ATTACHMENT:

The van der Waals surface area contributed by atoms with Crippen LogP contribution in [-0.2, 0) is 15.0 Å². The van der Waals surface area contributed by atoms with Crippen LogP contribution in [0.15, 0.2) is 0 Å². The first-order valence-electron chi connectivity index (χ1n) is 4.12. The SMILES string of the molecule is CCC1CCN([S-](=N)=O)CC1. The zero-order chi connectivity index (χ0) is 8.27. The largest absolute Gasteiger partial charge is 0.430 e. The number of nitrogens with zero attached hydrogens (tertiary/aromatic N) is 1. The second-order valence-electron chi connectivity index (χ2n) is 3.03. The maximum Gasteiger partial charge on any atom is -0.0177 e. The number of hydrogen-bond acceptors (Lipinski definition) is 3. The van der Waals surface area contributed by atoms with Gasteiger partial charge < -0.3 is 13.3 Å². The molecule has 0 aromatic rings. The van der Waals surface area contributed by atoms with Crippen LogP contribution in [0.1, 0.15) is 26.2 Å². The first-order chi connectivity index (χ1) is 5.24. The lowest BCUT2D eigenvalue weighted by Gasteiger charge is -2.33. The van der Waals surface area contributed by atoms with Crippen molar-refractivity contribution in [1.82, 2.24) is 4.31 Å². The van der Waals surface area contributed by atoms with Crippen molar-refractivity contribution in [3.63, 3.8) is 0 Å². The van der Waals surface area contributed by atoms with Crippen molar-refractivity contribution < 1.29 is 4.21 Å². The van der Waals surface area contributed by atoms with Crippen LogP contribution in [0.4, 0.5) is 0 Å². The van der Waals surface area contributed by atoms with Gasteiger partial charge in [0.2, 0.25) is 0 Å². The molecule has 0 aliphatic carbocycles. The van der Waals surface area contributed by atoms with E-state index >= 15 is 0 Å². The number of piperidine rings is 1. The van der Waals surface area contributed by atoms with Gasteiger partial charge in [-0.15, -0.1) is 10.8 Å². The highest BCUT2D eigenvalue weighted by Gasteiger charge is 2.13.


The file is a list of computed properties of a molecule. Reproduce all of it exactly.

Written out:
The van der Waals surface area contributed by atoms with Crippen LogP contribution in [-0.2, 0) is 15.0 Å². The van der Waals surface area contributed by atoms with Crippen LogP contribution in [0.15, 0.2) is 0 Å². The first-order valence-electron chi connectivity index (χ1n) is 4.12. The SMILES string of the molecule is CCC1CCN([S-](=N)=O)CC1. The zero-order chi connectivity index (χ0) is 8.27. The largest absolute Gasteiger partial charge is 0.430 e. The number of nitrogens with zero attached hydrogens (tertiary/aromatic N) is 1. The second-order valence-electron chi connectivity index (χ2n) is 3.03. The maximum Gasteiger partial charge on any atom is -0.0177 e. The number of hydrogen-bond acceptors (Lipinski definition) is 3. The van der Waals surface area contributed by atoms with Gasteiger partial charge < -0.3 is 13.3 Å². The molecule has 0 aromatic rings. The van der Waals surface area contributed by atoms with Crippen LogP contribution in [0.1, 0.15) is 26.2 Å². The first-order chi connectivity index (χ1) is 5.24. The lowest BCUT2D eigenvalue weighted by Gasteiger charge is -2.33. The van der Waals surface area contributed by atoms with Crippen molar-refractivity contribution in [1.82, 2.24) is 4.31 Å². The van der Waals surface area contributed by atoms with Crippen molar-refractivity contribution in [3.63, 3.8) is 0 Å². The van der Waals surface area contributed by atoms with Crippen molar-refractivity contribution < 1.29 is 4.21 Å². The van der Waals surface area contributed by atoms with Crippen LogP contribution in [0.4, 0.5) is 0 Å². The van der Waals surface area contributed by atoms with Gasteiger partial charge in [0.2, 0.25) is 0 Å². The molecule has 0 aliphatic carbocycles. The van der Waals surface area contributed by atoms with E-state index >= 15 is 0 Å². The number of piperidine rings is 1. The van der Waals surface area contributed by atoms with Gasteiger partial charge in [-0.15, -0.1) is 10.8 Å². The highest BCUT2D eigenvalue weighted by Gasteiger charge is 2.13.